Sable Antelope

Scientific Name:
Hippotragus Niger
Habitat:
Wooded Savannahs
Current Range:
Southeastern Asia
Conservation Status:
Conservation dependent/least concern
Threats:
Habitat loss and degradation

Not just a pretty face

Named for its dark, black coat, the sable antelope is an extraordinary looking antelope that inhabits the grasslands and savannahs of southeastern Africa. Although not considered endangered, the sable has been eliminated from large areas of its native range due to habitat loss, disease, and drought. With growing human populations, scientists predict the sable antelope will become increasingly threatened by loss of habitat. Due to a rigid social dominance structure, sable antelope are notoriously difficult to maintain and breed in captivity. Their aggressive nature is aggravated in confined enclosures, which limits the extent to which this species can be displayed in zoos.

Conservation in action

In nature, perhaps as much as 75% of the wild sable antelope live in protected habitats or on private land, which helps stabilize the population. Because of its charisma and attractiveness to conservationists and ecotourists, there is a growing need to increase numbers of this species through reintroduction in Africa. This includes releasing animals from new genetic stocks. 

Collectively, the Conservation Centers for Species Survival (C2S2) has decades of expertise managing and breeding sable antelope. This species thrives in the large pastures available at C2S2 institutions. The sable antelope is a priority species because of the need to grow and stabilize a North American security population useful for public awareness and increasing biological knowledge that would be impossible to collect from free-living animals. There is also growing interest in the production of individuals representing new genetic lines that would be suitable for reintroduction into appropriate habitats in southern Africa. Additionally, the sable antelope is one of four ungulates involved in explorations of novel, alternative strategies for maintaining self-sustaining captive populations. The outcomes of this work have the potential of changing the way we think about and manage many endangered species.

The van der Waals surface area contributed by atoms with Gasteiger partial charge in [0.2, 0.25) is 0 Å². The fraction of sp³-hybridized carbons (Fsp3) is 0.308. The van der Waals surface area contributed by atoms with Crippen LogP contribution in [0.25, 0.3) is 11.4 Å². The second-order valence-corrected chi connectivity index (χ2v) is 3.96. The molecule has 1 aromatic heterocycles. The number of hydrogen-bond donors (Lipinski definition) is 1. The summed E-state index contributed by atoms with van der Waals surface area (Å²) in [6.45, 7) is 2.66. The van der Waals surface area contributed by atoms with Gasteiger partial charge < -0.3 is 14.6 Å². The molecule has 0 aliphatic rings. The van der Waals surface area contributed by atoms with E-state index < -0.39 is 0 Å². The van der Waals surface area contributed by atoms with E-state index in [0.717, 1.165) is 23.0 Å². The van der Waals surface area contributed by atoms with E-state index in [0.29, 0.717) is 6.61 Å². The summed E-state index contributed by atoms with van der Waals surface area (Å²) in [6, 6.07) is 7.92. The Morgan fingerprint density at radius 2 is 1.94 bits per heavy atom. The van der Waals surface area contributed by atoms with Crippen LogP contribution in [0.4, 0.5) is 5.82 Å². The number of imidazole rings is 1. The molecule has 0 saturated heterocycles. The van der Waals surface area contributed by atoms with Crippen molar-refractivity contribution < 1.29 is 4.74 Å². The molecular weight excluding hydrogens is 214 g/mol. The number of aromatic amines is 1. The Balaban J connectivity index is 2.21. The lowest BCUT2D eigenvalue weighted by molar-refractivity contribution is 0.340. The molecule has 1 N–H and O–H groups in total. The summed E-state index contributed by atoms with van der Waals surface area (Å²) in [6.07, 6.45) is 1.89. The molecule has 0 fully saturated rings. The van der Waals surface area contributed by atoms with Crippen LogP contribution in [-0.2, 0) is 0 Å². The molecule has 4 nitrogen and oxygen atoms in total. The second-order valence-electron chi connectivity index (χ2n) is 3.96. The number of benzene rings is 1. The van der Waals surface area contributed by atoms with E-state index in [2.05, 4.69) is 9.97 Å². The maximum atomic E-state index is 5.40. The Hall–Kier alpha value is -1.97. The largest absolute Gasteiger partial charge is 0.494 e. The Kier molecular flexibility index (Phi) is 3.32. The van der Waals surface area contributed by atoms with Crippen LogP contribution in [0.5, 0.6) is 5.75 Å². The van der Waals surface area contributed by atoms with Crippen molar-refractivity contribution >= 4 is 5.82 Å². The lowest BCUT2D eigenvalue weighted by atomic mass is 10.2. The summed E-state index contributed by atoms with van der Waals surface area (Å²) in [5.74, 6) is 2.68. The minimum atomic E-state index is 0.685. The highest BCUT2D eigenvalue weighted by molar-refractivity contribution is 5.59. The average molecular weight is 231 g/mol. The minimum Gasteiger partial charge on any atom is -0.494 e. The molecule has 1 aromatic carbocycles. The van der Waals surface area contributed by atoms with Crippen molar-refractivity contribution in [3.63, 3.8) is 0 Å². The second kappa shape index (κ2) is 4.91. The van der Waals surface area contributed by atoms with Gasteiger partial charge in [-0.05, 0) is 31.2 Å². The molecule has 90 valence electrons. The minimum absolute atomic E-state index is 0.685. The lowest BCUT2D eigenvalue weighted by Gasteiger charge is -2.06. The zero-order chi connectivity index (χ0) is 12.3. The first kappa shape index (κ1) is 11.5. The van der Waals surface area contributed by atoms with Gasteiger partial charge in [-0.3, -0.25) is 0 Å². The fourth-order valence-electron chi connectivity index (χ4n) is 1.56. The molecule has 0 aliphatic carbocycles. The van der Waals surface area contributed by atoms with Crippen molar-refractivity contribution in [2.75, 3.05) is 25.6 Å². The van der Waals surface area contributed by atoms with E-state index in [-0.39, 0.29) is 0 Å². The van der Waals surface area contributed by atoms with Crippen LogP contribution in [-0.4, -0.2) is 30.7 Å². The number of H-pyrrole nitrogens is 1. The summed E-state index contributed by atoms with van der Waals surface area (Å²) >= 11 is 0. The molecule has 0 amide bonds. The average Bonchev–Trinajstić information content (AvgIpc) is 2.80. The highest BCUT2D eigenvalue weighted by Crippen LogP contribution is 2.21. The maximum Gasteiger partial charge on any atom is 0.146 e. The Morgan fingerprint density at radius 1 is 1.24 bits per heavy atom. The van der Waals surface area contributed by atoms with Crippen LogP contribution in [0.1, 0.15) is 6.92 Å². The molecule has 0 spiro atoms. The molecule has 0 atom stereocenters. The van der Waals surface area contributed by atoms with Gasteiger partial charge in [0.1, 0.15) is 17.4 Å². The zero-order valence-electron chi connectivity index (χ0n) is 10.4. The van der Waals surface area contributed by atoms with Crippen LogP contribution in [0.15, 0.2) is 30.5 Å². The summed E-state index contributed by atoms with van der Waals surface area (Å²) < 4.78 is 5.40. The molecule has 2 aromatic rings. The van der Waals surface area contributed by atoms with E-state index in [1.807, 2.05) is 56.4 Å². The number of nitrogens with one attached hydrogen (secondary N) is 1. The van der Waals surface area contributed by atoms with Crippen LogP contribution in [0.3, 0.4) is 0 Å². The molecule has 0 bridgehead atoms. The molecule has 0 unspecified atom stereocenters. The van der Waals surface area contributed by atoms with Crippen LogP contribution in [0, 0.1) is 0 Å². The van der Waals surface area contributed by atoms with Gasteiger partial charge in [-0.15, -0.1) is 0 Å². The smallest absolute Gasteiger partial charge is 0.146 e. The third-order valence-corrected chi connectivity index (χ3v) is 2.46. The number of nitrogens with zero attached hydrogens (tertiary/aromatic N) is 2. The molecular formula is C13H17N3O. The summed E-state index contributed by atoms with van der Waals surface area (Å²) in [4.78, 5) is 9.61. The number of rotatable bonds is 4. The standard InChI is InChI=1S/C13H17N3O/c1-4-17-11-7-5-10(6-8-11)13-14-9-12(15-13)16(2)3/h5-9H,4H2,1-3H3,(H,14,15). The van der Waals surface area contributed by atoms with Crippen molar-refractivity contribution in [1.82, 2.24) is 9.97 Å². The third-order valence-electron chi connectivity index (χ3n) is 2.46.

Learn more about the Source Population Alliance

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